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Project Description
Easy compiled queries for Entity Framework and Linq to SQL.

You no longer have to declare static Func's to hold the compiled queries. Even better, you no longer need to figure out the right generic parameters for the Func's. Instead, QueryCache infers them automatically.

For instance, instead of writing this

        // setup...
        static Func<NorthwindEntities, string, string, IQueryable<Customer>> _customerQuery = 
            CompiledQuery.Compile<NorthwindEntities, string, string, IQueryable<Customer>>(
                (ctx, name, postcode) =>

                    from c in ctx.Customers
                    where c.City == name &&
                          c.Postcode == postcode
                    select c);

        //  .... and then use it ...

       var customers =  _customerQuery(context, cityName, postcode)

You can just write this, all at the site of usage:

   var customers=  context.Pass(new { cityName, postcode })
                          .ToCompiledQuery<Customer>(() => (ctx, p) =>

                          from c in ctx.Customers
                          where c.City == p.cityName &&
                                c.Postal_Code == p.postcode
                          select c);

Note that:
  1. You didn't have to provide a whole lot of generic type params. Instead, you just have to provide one, and it's an easy one (<Customer> in the example above).
  2. You didn't have to remember which order the parameters are in. With the normal approach (top) you get no useful intellisense at the site of usage. You just have to remember the order of the parameters. With QueryCache, the parameters are named, because they are members of the anonymous type that you create on the first line. ( "new {cityName, postcode}" in the example above). In the query, you use them by name (e.g. p.cityName in the query above)
  3. Your query appears at the site of usage (so you don't need to remember "which static Func does what?")
  4. You don't even have to define statics. Instead, QueryCache manages the lifetimes of the compiled queries for you.
  5. QueryCache is fast. Compared to the "normal" way of doing things, the extra per-call overhead of using QueryCache is just one lookup into a ConcurrentDictionary.
  6. QueryCache is implemented in a single cs file, which you can just drop into your project. It's only 145 lines of code, most of which are actually comments.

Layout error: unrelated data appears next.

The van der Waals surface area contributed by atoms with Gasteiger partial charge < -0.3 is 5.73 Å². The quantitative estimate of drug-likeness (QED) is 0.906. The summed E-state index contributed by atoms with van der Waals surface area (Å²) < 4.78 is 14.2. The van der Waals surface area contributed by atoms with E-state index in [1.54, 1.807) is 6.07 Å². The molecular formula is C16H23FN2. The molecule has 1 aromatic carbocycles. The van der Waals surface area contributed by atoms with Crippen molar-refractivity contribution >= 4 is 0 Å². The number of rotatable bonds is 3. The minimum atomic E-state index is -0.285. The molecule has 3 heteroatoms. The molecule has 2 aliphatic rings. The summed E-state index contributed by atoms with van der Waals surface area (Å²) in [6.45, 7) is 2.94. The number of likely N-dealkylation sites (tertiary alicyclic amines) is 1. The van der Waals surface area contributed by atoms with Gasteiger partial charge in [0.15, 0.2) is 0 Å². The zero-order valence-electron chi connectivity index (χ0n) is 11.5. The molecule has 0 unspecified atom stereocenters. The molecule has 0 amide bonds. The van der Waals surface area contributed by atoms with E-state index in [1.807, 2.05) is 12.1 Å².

NB: QueryCache caches your compiled queries. It does not cache the results.

The lambda expression that defines your query is only evaluated on the first call. When that call is made, the lamdba is evaluated, the resulting query is compiled, and the compiled query is cached. Subsequent calls just grab the compiled query straight from the cache.

UPDATE July 2011

Please note that Microsoft have just released, in CTP form, automatic compilation of EF queries. That will be a much better option than QueryCache, and I recommend it.

Entity Framework or LINQ to SQL?

In theory, QueryCache will work fine with both. There are just two "usings" at the top of QueryCache.cs which you need to change to switch is between the two different technologies. But pls bear in mind that I have not yet had time to test it with LINQ to SQL(!!)


  • Currently there is only one cache. (In a future release, the API may be extended to allow you to allocate different queries to difference instances of QueryCache (e.g. to control merge options by running different caches for different merge options)).
  • You should consider the cache to be a per-usage-site cache. This is because the key in the cache is the anonymous delegate (Func) that is passed to "ToCompiledQuery". If you want to make the same query from several places in the code, define one method to do the querying, so that there is only one anonymous func that defines the query. (You can see an example of this pattern in the QueryCache tests, where the method is named GetCustomers ).
  • Because it uses a ConcurrentDictionary, QueryCache requires .NET version 4.
  • Yes, the line that looks like this is ugly "ToCompiledQuery<Customer>(() => (ctx, p) =>". The last bit means "a function that returns an expression that takes two parameters". Sorry its so ugly ;-) Fortunately, you can just copy and paste it, changing <Customer> to your entity type.


QueryCache is just an idea I had recently. As at initial release on Codeplex (April 2011) I have not used it in production. Having said that, the code is very simple, so you can check it yourself if you feel so inclined ;-)

Last edited Jul 4, 2011 at 8:02 AM by johnrusk, version 21